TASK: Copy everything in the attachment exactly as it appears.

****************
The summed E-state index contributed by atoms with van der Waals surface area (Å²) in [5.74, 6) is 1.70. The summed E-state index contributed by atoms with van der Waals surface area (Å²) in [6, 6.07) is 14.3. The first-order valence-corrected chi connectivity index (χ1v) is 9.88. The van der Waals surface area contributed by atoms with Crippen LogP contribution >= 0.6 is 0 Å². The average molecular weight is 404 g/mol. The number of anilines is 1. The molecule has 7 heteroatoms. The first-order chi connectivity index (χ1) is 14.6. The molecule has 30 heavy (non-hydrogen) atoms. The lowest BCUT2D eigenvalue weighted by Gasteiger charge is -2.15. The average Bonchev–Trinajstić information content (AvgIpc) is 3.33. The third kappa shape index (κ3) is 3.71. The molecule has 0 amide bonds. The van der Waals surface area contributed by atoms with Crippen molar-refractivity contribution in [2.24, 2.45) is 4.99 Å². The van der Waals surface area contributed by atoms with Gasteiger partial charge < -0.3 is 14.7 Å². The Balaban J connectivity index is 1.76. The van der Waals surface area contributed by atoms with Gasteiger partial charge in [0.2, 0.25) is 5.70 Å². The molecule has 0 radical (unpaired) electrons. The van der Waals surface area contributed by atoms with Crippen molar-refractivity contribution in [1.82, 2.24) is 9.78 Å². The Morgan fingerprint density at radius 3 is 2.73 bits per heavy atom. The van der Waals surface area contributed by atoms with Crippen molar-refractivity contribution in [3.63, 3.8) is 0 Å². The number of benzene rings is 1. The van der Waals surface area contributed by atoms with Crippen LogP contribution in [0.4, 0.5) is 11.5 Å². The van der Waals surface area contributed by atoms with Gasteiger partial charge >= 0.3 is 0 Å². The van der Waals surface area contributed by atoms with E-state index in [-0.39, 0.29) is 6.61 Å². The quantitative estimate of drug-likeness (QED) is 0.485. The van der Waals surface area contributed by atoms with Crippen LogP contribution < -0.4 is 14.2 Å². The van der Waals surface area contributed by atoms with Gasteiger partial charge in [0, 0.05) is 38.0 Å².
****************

The summed E-state index contributed by atoms with van der Waals surface area (Å²) in [5.74, 6) is 1.70. The summed E-state index contributed by atoms with van der Waals surface area (Å²) in [6, 6.07) is 14.3. The first-order valence-corrected chi connectivity index (χ1v) is 9.88. The van der Waals surface area contributed by atoms with Crippen LogP contribution >= 0.6 is 0 Å². The average molecular weight is 404 g/mol. The number of anilines is 1. The molecule has 7 heteroatoms. The first-order chi connectivity index (χ1) is 14.6. The molecule has 30 heavy (non-hydrogen) atoms. The lowest BCUT2D eigenvalue weighted by Gasteiger charge is -2.15. The average Bonchev–Trinajstić information content (AvgIpc) is 3.33. The third kappa shape index (κ3) is 3.71. The molecule has 0 amide bonds. The van der Waals surface area contributed by atoms with Crippen molar-refractivity contribution in [2.24, 2.45) is 4.99 Å². The van der Waals surface area contributed by atoms with Gasteiger partial charge < -0.3 is 14.7 Å². The Balaban J connectivity index is 1.76. The van der Waals surface area contributed by atoms with Gasteiger partial charge in [0.2, 0.25) is 5.70 Å². The molecule has 0 radical (unpaired) electrons. The van der Waals surface area contributed by atoms with Crippen molar-refractivity contribution in [1.82, 2.24) is 9.78 Å². The Morgan fingerprint density at radius 3 is 2.73 bits per heavy atom. The van der Waals surface area contributed by atoms with Crippen molar-refractivity contribution in [3.63, 3.8) is 0 Å². The number of benzene rings is 1. The van der Waals surface area contributed by atoms with Crippen LogP contribution in [0.4, 0.5) is 11.5 Å². The van der Waals surface area contributed by atoms with Gasteiger partial charge >= 0.3 is 0 Å². The van der Waals surface area contributed by atoms with E-state index in [-0.39, 0.29) is 6.61 Å². The quantitative estimate of drug-likeness (QED) is 0.485. The van der Waals surface area contributed by atoms with Crippen LogP contribution < -0.4 is 14.2 Å². The van der Waals surface area contributed by atoms with Gasteiger partial charge in [0, 0.05) is 38.0 Å².